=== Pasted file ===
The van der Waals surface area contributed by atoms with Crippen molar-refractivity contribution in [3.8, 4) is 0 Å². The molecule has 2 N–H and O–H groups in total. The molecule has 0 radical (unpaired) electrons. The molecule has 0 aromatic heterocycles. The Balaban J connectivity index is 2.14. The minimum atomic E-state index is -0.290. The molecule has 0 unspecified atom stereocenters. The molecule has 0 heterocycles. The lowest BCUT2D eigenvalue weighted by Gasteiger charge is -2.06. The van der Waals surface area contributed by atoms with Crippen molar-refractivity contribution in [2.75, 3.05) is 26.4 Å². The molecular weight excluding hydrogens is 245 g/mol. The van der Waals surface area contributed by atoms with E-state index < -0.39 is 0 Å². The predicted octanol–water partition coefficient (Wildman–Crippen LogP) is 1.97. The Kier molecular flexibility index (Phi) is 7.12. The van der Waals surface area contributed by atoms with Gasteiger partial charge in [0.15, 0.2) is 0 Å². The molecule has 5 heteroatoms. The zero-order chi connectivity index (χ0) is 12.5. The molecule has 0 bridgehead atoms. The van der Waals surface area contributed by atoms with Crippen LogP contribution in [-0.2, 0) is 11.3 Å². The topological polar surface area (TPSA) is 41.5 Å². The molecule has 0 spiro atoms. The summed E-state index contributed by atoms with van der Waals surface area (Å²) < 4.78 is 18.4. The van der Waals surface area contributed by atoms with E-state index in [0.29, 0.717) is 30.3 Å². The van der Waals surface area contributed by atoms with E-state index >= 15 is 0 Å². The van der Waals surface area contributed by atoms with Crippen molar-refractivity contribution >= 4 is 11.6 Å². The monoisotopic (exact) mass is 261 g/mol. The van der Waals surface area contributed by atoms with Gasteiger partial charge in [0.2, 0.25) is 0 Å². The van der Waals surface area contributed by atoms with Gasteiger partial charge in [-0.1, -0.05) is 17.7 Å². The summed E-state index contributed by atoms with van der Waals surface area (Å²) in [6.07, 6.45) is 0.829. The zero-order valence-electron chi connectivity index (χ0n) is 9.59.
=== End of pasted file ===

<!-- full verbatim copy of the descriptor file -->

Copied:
The van der Waals surface area contributed by atoms with Crippen molar-refractivity contribution in [3.8, 4) is 0 Å². The molecule has 2 N–H and O–H groups in total. The molecule has 0 radical (unpaired) electrons. The molecule has 0 aromatic heterocycles. The Balaban J connectivity index is 2.14. The minimum atomic E-state index is -0.290. The molecule has 0 unspecified atom stereocenters. The molecule has 0 heterocycles. The lowest BCUT2D eigenvalue weighted by Gasteiger charge is -2.06. The van der Waals surface area contributed by atoms with Crippen molar-refractivity contribution in [2.75, 3.05) is 26.4 Å². The molecular weight excluding hydrogens is 245 g/mol. The van der Waals surface area contributed by atoms with E-state index < -0.39 is 0 Å². The predicted octanol–water partition coefficient (Wildman–Crippen LogP) is 1.97. The Kier molecular flexibility index (Phi) is 7.12. The van der Waals surface area contributed by atoms with Gasteiger partial charge in [0.15, 0.2) is 0 Å². The molecule has 5 heteroatoms. The zero-order chi connectivity index (χ0) is 12.5. The molecule has 0 bridgehead atoms. The van der Waals surface area contributed by atoms with Crippen LogP contribution in [-0.2, 0) is 11.3 Å². The topological polar surface area (TPSA) is 41.5 Å². The molecule has 0 spiro atoms. The summed E-state index contributed by atoms with van der Waals surface area (Å²) < 4.78 is 18.4. The van der Waals surface area contributed by atoms with E-state index in [0.29, 0.717) is 30.3 Å². The van der Waals surface area contributed by atoms with E-state index >= 15 is 0 Å². The van der Waals surface area contributed by atoms with Crippen molar-refractivity contribution >= 4 is 11.6 Å². The monoisotopic (exact) mass is 261 g/mol. The van der Waals surface area contributed by atoms with Gasteiger partial charge in [0.2, 0.25) is 0 Å². The van der Waals surface area contributed by atoms with Gasteiger partial charge in [-0.1, -0.05) is 17.7 Å². The summed E-state index contributed by atoms with van der Waals surface area (Å²) in [6.07, 6.45) is 0.829. The zero-order valence-electron chi connectivity index (χ0n) is 9.59.